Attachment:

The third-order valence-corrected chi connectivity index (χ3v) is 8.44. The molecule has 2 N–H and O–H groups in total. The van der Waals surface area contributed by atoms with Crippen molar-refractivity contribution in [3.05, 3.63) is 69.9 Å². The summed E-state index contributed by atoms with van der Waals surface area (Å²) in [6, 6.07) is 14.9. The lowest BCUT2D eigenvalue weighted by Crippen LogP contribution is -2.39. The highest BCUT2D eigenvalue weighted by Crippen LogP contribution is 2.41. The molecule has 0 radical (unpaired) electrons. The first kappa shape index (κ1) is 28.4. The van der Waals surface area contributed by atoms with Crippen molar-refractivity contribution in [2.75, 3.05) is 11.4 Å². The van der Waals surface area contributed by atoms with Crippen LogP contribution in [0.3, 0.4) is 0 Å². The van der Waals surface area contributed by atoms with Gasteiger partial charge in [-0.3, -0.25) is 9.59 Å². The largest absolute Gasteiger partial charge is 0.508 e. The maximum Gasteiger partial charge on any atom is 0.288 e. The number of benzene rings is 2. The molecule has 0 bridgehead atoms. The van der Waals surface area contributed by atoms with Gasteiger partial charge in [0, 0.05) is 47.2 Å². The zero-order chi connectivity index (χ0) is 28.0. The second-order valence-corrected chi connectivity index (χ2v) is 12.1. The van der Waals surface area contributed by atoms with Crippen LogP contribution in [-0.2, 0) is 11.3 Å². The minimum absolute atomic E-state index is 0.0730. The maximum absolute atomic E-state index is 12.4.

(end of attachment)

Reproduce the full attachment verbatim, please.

The third-order valence-corrected chi connectivity index (χ3v) is 8.44. The molecule has 2 N–H and O–H groups in total. The van der Waals surface area contributed by atoms with Crippen molar-refractivity contribution in [3.05, 3.63) is 69.9 Å². The summed E-state index contributed by atoms with van der Waals surface area (Å²) in [6, 6.07) is 14.9. The lowest BCUT2D eigenvalue weighted by Crippen LogP contribution is -2.39. The highest BCUT2D eigenvalue weighted by Crippen LogP contribution is 2.41. The molecule has 0 radical (unpaired) electrons. The first kappa shape index (κ1) is 28.4. The van der Waals surface area contributed by atoms with Crippen molar-refractivity contribution in [2.75, 3.05) is 11.4 Å². The van der Waals surface area contributed by atoms with Crippen LogP contribution in [0.3, 0.4) is 0 Å². The van der Waals surface area contributed by atoms with Gasteiger partial charge in [-0.3, -0.25) is 9.59 Å². The largest absolute Gasteiger partial charge is 0.508 e. The maximum Gasteiger partial charge on any atom is 0.288 e. The number of benzene rings is 2. The molecule has 0 bridgehead atoms. The van der Waals surface area contributed by atoms with Gasteiger partial charge in [0, 0.05) is 47.2 Å². The zero-order chi connectivity index (χ0) is 28.0. The second-order valence-corrected chi connectivity index (χ2v) is 12.1. The van der Waals surface area contributed by atoms with Crippen LogP contribution in [-0.2, 0) is 11.3 Å². The minimum absolute atomic E-state index is 0.0730. The maximum absolute atomic E-state index is 12.4.